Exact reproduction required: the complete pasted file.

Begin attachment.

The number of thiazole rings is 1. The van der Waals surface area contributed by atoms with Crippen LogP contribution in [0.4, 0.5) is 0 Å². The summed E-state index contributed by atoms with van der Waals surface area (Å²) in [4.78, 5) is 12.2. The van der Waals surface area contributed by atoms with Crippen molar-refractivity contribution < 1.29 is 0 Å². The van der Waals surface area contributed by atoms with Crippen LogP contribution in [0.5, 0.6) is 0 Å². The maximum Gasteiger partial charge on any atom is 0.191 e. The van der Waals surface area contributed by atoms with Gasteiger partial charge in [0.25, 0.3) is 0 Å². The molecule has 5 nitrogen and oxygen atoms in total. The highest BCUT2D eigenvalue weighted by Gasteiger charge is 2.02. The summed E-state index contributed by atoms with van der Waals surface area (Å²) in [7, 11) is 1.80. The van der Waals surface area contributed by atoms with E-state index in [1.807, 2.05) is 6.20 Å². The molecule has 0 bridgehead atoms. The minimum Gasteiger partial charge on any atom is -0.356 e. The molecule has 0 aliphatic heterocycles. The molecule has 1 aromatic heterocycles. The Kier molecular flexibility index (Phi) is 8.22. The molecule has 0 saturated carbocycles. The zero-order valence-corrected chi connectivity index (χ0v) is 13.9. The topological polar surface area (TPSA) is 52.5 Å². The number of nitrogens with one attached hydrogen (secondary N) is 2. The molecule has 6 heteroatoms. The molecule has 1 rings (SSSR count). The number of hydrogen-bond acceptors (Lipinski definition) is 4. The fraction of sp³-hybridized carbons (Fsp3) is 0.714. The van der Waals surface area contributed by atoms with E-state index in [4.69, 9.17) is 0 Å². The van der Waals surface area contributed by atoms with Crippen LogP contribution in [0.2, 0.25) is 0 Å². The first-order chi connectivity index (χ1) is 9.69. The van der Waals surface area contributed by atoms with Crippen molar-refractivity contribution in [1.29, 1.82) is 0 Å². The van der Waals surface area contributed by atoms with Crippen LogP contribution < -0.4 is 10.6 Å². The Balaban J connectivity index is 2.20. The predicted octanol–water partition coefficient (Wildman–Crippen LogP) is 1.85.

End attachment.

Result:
The number of thiazole rings is 1. The van der Waals surface area contributed by atoms with Crippen LogP contribution in [0.4, 0.5) is 0 Å². The summed E-state index contributed by atoms with van der Waals surface area (Å²) in [4.78, 5) is 12.2. The van der Waals surface area contributed by atoms with Crippen molar-refractivity contribution < 1.29 is 0 Å². The van der Waals surface area contributed by atoms with Crippen LogP contribution in [0.5, 0.6) is 0 Å². The maximum Gasteiger partial charge on any atom is 0.191 e. The van der Waals surface area contributed by atoms with Gasteiger partial charge in [0.25, 0.3) is 0 Å². The molecule has 5 nitrogen and oxygen atoms in total. The highest BCUT2D eigenvalue weighted by Gasteiger charge is 2.02. The summed E-state index contributed by atoms with van der Waals surface area (Å²) in [7, 11) is 1.80. The van der Waals surface area contributed by atoms with E-state index in [1.807, 2.05) is 6.20 Å². The molecule has 0 bridgehead atoms. The minimum Gasteiger partial charge on any atom is -0.356 e. The molecule has 0 aliphatic heterocycles. The molecule has 1 aromatic heterocycles. The Kier molecular flexibility index (Phi) is 8.22. The molecule has 0 saturated carbocycles. The zero-order valence-corrected chi connectivity index (χ0v) is 13.9. The topological polar surface area (TPSA) is 52.5 Å². The number of nitrogens with one attached hydrogen (secondary N) is 2. The molecule has 6 heteroatoms. The molecule has 1 rings (SSSR count). The number of hydrogen-bond acceptors (Lipinski definition) is 4. The fraction of sp³-hybridized carbons (Fsp3) is 0.714. The van der Waals surface area contributed by atoms with E-state index in [4.69, 9.17) is 0 Å². The van der Waals surface area contributed by atoms with Crippen LogP contribution in [0.2, 0.25) is 0 Å². The first-order chi connectivity index (χ1) is 9.69. The van der Waals surface area contributed by atoms with Crippen molar-refractivity contribution in [1.29, 1.82) is 0 Å². The van der Waals surface area contributed by atoms with Crippen LogP contribution < -0.4 is 10.6 Å². The Balaban J connectivity index is 2.20. The predicted octanol–water partition coefficient (Wildman–Crippen LogP) is 1.85.